An arduous two-day journey into the desert of La Guajira will take you deep into the unknown, into the remote territory that characterizes Colombia’s remote northern coastline. Silent stretches of sand extend for miles and miles until they spill out onto the Caribbean coastline, eventually carrying you all the way to Punta Gallinas, the northernmost tip of South America

Roll down sand dunes and into the waves at secluded Caribbean beaches before enjoying magical sunsets that eventually turn into evening performances of light under star-drenched skies. Getting to Punta Gallinas isn't easy, but it’s well worth the trip.

A small alter containing religious figures has been created out of rocks and stands at a viewpoint overlooking the dazzling azure Caribbean Sea.
The view from Pilon de Azucar, en route to Punta Gallinas, is dazzling © Elizabeth Thorn / Lonely Planet

La Guajira & Wayúu culture

La Guajira is one of Colombia’s 32 very diverse departments and is known for its giant sand dunes, tiny remote fishing villages and the Wayúu indigenous people who live there. Modern media often associates the Wayúu with the colorful woven bags they produce. 

These bags are not only a part of the local tradition here but also an expression of life itself, and they’re one of the only ways in which locals can earn a living aside from breeding livestock.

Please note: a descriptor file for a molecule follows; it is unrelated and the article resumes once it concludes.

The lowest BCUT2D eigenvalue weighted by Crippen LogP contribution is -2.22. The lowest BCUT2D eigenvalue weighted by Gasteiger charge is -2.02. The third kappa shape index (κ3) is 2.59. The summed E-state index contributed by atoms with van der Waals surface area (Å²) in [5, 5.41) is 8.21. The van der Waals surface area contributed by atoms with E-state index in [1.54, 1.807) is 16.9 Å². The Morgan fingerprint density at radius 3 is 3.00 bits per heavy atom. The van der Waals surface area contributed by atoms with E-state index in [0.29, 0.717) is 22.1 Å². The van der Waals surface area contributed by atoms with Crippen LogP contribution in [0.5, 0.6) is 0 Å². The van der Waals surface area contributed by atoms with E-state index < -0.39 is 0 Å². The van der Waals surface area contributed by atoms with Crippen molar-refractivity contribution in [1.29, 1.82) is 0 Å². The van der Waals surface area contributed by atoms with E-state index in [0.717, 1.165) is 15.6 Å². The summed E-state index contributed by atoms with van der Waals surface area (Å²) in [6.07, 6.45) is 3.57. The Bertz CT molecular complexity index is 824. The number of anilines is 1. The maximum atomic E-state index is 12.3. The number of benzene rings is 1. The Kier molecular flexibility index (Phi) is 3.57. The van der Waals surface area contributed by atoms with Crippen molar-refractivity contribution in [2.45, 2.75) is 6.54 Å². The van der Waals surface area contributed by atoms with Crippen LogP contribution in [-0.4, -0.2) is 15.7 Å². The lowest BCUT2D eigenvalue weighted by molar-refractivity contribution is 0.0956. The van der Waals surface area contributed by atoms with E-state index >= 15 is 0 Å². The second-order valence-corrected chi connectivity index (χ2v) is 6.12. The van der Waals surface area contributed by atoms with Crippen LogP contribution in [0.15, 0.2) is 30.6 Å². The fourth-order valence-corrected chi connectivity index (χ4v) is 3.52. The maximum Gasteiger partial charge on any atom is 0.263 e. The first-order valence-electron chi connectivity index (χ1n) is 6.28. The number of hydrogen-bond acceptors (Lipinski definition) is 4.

Read more: The Wayúu: Colombia’s most famous weavers

Because it is so remote, you won’t find any local shops where you can purchase food or water. You’ll find a few locals selling water and other drinks at some of the most visited stops, but it’s best to stock up on water before you head out into the desert. With an average daily temperature of 91ºF (32.7ºC) and a UV index of 6, it’s easy to get dehydrated fast here.

A display of many brightly colored bags, woven by the Wayúu indigenous people; each bag has its own unique geometric pattern.
The Wayúu indigenous people supplement their income by making brightly colored woven bags © Krzysztof Dydynski / Getty Images

How to get to Punta Gallinas